“You must expect great things of yourself before you can do them.”— Michael Jordan
What makes a great salesperson?
What differentiates them from an average one?
That’s the million-dollar question and the answer can actually bring you closer to generating a 7-figure income.
Obviously, Michael Jordan, the G.O.A.T. and a successful entrepreneur, surely knows that greatness stems from believing in yourself (and in your product!), but that’s not all there is.
Shawn Finder, CEO of Autoklose, recently discussed this topic on his LinkedIn and provided a couple of interesting theories.
The community’s response was amazing and a lot of sales experts contributed with their ideas.
Let’s break down this topic into main points and see how to achieve greatness in your sales career and life.
The Most Important Traits of Great Salespeople
Shawn offered his opinion based on his 15-year experience in sales and according to him, truly great salespeople
- set goals
- understand how important service is
- know how to deal with rejection
- know how to move people through the sales pipeline
- own the process
- don’t look at the clock and see when it’s 5 pm and time to go home
- are proud of what they
do liveby a code of ethics.
But, it’s important to get to the bottom of things and identify the traits which explain in detail what great salespeople are made of.
1. Great Salespeople Own Everything
Florance Nightingale once said, “I attribute my success to this – I never gave or took an excuse.”
“That’s not my fault!”
This is something you’ll never hear from a great salesperson.
They own both their success and their failures.
The grass is always greener on the other side of the fence, and many average salespeople believe that their successful colleagues have more luck or are in a better position.
It’s pretty scary to think that you always depend on some intangible, mysterious forces which can ruin your deal.
The trick is in doing your thing, working hard, and always pushing yourself to the limits.
Don’t look for excuses when you come across a challenging task or a seemingly insurmountable obstacle. The right attitude is that you’re in control of your career and life.
Average salespeople tend to blame bad circumstances, needy customers, or demanding bosses for their failures.
And that’s the main reason behind their bad fortune.
So, assuming control over your career and being responsible for your actions the first step towards achieving greatness.
2. Great Salespeople Are Experts
Taking responsibility and being a leader requires a great deal of expertise in your field.
That’s why great salespeople are experts, not just in sales, but also in psychology and communication.
The more you know about the industry, your product, as well as your competitors and their products, the more confident you’ll be.
And your prospects can feel when you’re knowledgeable and confident.
When you want to buy a car, you expect that sales rep can tell you all the benefits of the car and not just list the specs that you can read yourself. You want to know why that model is better than the other one, and what its good and bad sides are. You need to trust that person and believe what they say is based on their knowledge and experience.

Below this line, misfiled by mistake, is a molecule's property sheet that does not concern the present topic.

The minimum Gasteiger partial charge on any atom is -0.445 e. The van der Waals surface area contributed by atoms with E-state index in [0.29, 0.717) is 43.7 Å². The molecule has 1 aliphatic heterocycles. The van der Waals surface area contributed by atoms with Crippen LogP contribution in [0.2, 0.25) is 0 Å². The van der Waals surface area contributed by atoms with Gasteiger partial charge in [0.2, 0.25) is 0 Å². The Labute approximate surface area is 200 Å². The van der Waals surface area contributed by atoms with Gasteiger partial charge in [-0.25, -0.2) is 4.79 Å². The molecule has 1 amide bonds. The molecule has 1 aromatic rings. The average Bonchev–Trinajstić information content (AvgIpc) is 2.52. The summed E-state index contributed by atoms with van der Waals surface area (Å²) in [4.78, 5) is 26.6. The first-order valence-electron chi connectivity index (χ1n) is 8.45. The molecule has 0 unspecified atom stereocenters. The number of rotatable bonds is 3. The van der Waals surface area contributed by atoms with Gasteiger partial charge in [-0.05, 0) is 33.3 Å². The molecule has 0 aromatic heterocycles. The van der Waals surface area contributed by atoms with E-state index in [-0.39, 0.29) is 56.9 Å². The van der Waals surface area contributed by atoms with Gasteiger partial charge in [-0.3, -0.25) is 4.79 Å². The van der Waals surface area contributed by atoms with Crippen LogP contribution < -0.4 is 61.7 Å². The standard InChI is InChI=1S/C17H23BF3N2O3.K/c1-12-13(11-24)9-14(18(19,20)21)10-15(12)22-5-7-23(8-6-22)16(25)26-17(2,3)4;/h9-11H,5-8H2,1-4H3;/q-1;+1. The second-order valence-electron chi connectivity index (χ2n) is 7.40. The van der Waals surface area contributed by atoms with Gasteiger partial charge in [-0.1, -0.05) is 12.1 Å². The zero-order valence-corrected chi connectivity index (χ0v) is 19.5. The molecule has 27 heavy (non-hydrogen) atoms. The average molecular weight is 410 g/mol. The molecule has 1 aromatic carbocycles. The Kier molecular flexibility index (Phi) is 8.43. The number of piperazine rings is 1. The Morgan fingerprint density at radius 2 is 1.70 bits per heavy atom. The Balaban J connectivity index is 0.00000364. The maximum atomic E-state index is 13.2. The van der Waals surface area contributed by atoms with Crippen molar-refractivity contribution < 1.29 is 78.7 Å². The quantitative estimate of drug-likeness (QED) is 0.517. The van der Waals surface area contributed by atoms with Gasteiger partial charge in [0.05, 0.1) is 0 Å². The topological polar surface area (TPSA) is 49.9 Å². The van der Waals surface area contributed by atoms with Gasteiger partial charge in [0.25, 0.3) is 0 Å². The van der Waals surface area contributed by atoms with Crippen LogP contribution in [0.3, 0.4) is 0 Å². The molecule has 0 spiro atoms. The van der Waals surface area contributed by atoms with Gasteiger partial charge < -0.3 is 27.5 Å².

Great salespeople know a lot, but they never stop learning new skills and improving themselves.
They’re curious, motivated, and driven.
3. Great Salespeople Ask Questions
Salespeople who base their demos and presentations on talking like a broken record are the ones who gave this profession a bad name.
Don’t be one of them.
Selling isn’t about talking your prospects’ ears off. It’s about asking the right questions.
And active listening!
That way you put your prospect and their needs first and get to hear and learn important things about them.
This process leads to a greater and deeper understanding of your prospects and their needs which is crucial for solving their problems.
4. Great Salespeople Follow Up
Great salespeople don’t give up.
They follow up.
The sales cycle in the B2B industry is longer than in the B2C, and there are fewer impulse purchases.
The reason for that is that products and services are more complex, which means that you need to educate your prospects and explain how exactly they can benefit from your product or service.
And this takes time.
Still, average salespeople usually quit after just one follow up, while it takes somewhere between 5 and 15 follow-ups to get your prospects to respond or to make an appointment with them.
So, plan your outreach carefully and create an effective sales cadence.
Since it can be hard to follow up persistently and successfully without coming off as a nuisance, we came up with a blog post which will help you navigate uncharted waters of following up.
5. Great Salespeople Help Others
Being a great salesperson isn’t about selling.
It’s about helping others solve their problems.
That’s the right perspective.
When you’re truly invested and when you genuinely care about your prospects, your focal point isn’t how to get them to make a purchase but to find the best solution for them.
And this approach will result in generating sales.
So, change your point of view and don’t start a meeting or demo focused on how to sell something. Making a sale shouldn’t be the first thing on your mind – your prospects’ pain points and how to relieve them should.
6. They Aren’t Afraid to Hear No
“No” seems to be the shortest and yet the scariest word in the English language that sends shivers than every average salesperson’s spine.